Generally speaking we guard against letting ourselves become vulnerab le. Whether this is emotional , mental or physical vulnerability it is something we regard as a weakness in many ways. One that may leave us open to criticism, rejection, derision or physical harm.
Nevertheless it is impossible to avoid being vulnerable. It is part of what makes us human, without it we couldn’t fall in love, one of the most vulnerable emotional decisions we make. Soldiers would not obey orders and place themselves in danger, we would be afraid to try any new ventures just in case they were unsuccessful and we were seen to suffer the consequences. If we look at it this way we realise that to become vulnerable is quite a brave step to take and not at all one to despise.
Perhaps it is this aspect that keeps us glued to TV programmes in which people compete with one another, making themselves very vulnerable to a huge audience. One of the most compelling of these programmes is when people enter talent competitions, sharing what they consider to be their special gift. They do it hoping that the gain will overcome the pain and against all odds turn their dreams into reality.
As one peerformer after another faces rejection, humiliation or a gentle but definite ‘no thankyou’ we are left feeling sorry for most of them. For me there is one such occasion that I will never forget.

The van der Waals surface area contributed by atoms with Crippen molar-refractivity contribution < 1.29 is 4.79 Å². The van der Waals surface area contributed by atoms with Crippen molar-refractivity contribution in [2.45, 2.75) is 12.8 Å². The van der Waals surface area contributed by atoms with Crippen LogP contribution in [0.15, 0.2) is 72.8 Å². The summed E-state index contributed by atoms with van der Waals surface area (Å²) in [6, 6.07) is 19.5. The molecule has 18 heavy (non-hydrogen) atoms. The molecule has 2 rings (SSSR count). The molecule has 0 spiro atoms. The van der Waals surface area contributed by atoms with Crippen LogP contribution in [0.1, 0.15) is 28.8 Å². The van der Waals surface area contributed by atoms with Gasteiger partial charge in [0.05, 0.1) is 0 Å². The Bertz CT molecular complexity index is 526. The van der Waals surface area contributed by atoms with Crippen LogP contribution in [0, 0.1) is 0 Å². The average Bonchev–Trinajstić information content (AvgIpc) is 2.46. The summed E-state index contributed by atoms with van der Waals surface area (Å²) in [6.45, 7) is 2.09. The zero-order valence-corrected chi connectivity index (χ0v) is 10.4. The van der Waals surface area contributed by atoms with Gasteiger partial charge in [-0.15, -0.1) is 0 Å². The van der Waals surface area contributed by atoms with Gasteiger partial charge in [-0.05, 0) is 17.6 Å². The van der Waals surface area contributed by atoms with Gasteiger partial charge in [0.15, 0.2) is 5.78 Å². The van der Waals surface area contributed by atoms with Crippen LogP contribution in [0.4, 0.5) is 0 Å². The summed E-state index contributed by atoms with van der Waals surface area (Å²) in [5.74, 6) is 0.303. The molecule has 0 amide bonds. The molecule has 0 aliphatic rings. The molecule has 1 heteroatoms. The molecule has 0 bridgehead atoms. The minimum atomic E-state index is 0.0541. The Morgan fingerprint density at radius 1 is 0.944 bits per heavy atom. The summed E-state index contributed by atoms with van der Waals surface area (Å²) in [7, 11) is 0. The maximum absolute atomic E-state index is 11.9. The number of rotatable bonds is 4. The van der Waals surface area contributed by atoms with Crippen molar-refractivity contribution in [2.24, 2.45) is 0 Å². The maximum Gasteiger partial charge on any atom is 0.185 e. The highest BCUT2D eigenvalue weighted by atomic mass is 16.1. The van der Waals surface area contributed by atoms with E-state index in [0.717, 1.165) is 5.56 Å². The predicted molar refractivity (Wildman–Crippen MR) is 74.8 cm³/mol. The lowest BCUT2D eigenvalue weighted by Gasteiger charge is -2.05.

The woman preparing to sing her heart out was 47 years old and overweight. She strode on to the stage with a hand on her hip, no style, no polish. When questioned she had difficulty expressing herself. In fact she didn’t look the part at all, quite out of place among all the younger and vibrant young hopefuls usually in the show.
The judges looked almost embarrassed for her, the audience did not hide its scorn when she said that her ambition was to be a singer like Elaine Paige. As the camera zoomed around the theatre smirks were there for all to see and people were laughing at her. This woman had dared to be vulnerable and it looked as though she was going to be destroyed in the process.
The music started, the judges looked resigned to what was about to take place. And then she opened her mouth and sang the opening lines of her chosen song - ‘I dreamed a dream in times gone by.’ The laughter dropped away, the only sound was the golden voice of this brave lady. Before she had finished the audience were on their feet clapping and the judges looked confounded. Susan Boyle had proved that she had talent in abundance. She proved too that hasty judgements based on appearances can be unkind and very wrong. She won the talent contest and went on to become a star.
Susan has remained vulnerable in spite of all the unwanted media attention. She has chosen her own way of life. She lives in the same house, looks after her mother’s cat and still enjoys the simple life style that she had before fame came her way. She has warmed the hearts of people around the world as much by her obvious vulnerability as by the sheer pleasure of listening to her sing.
I often watch her first performance in Britain’s got Talent, it still stirs my spirit and gives me goose pimples. Her vulnerability has truly touched my heart. God bless you Susan.
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